Summer of Sport part2 - Wimbledon preview.
Wimbledon 2013 - Early Preview
Possibly the most archetypally English sport event of them all is Wimbledon. They’ve hung on to traditions that other major championships have long since given up on, the most distinctive of which being that the tournament is still played on grass. Indeed without Wimbledon it is a safe bet to safe that grass court tennis would no longer exist on the professional tours, currently the only other grass court events are played in the few weeks immediately before Wimbledon and the only reason those events are on grass is to allow the players chance to adjust to the surface. It is a time of year when the players have to make the biggest adjustment of the year, switching from red clay to grass. That means going from a high bouncing, slow surface, to a low bouncing, fast surface. From a surface where top spin is king and a big serve only gets you so far, to a surface where a good slice can be a most useful weapon and serving big can be enough to keep you in sets and matches. Players have to move differently, get used to the different pace and bounces, realise that the points and games can fly by in the blink of an eye and that one lapse of concentration on serve can often be enough to lose a set.
For spectators the difference is just as stark, instead of the dusty red clay that always seems to get onto the players clothes, there is the glorious green of freshly mown grass that rarely impairs on the immaculate white attire of the players. Just as the French Open has its own unique character, Wimbledon most definitely has its own. The look of the officials and ball boys, the surroundings of the courts that blend in without any obvious links to the vulgarity of sponsorship that is plastered all over so many other modern sporting events, the contrast between the theatre like big show courts and the crammed together little outside courts all tell you that without any doubt you are watching Wimbledon.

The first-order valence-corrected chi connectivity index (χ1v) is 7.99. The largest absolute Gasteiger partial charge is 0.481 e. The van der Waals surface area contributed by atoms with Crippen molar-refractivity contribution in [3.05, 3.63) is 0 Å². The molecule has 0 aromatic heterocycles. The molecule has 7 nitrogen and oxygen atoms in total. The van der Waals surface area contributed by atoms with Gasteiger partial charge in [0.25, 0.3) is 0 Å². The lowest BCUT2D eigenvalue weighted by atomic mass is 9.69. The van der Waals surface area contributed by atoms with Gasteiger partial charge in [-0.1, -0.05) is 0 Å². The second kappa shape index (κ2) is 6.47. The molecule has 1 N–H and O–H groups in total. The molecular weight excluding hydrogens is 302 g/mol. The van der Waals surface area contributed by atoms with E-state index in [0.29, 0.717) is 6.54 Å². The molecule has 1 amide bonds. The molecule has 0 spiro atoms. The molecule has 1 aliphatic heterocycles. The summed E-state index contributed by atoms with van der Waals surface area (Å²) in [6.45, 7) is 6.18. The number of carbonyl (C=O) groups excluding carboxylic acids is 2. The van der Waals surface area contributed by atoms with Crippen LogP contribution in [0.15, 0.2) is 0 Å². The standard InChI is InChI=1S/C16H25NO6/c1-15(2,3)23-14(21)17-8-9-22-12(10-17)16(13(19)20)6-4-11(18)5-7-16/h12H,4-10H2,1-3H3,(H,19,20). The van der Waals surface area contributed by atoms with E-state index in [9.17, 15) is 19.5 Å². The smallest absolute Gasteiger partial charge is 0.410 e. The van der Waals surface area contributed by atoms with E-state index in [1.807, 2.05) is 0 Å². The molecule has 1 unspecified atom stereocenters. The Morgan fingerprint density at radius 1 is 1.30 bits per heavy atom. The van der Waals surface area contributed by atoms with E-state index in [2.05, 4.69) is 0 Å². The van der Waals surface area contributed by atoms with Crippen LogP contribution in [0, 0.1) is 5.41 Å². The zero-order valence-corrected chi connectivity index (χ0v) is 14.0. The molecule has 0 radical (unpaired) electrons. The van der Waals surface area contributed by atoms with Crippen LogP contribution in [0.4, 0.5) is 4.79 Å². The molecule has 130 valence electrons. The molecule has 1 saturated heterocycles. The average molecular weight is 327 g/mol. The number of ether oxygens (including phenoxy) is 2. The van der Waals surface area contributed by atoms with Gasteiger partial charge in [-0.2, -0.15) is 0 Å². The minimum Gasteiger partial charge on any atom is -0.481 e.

For two weeks every year the country goes a little bit tennis mad. Magazines refuse to use any headline other than ‘anyone for tennis?’, news readers and TV presenters have to at least pretend they have an interest in and some knowledge of the game and people who have gone fifty weeks without mentioning the sport talk about it again. For me Wimbledon makes me think of getting home from school, putting on the telly straight away, checking teletext to see if there have been any big upsets whilst I’d been daydreaming my way through classes. Then I could get comfy and watch the last four hours or so of the live coverage. Both weeks of the tournament have a distinct feel about them. For the first week there are so many matches going on that you can’t really take notice of them all and you certainly don’t tend to have the time or the clarity of mind to be aware of who each victorious player will be playing next. Weather permitting there is the rest day on the middle Sunday, by this stage both singles draws are down to the last sixteen players, all of a sudden the route to the final for each player looks a lot clearer to any fan taking more than a passing interest. So the first week is all about watching the big stars playing their matches on the show courts, occasionally one of them is run close by an unheralded player and every now and again a crazy upset happens like the one Nadal suffered last year. Throughout the day we get updates from all the other matches that are going on, any time a British player manages to win a match it is headline news. After the stars have cleared the stage another trait of the first week is the cameras switching to a match out on an outside court that has usually been going for a couple of hours or so and a seeded player is looking like they might suffer a surprise defeat. Often this match would go beyond the allotted time scheduled for the television coverage and every few minutes a note would come up on the screen saying something along the lines of Gardeners World will follow directly after the conclusion of this match.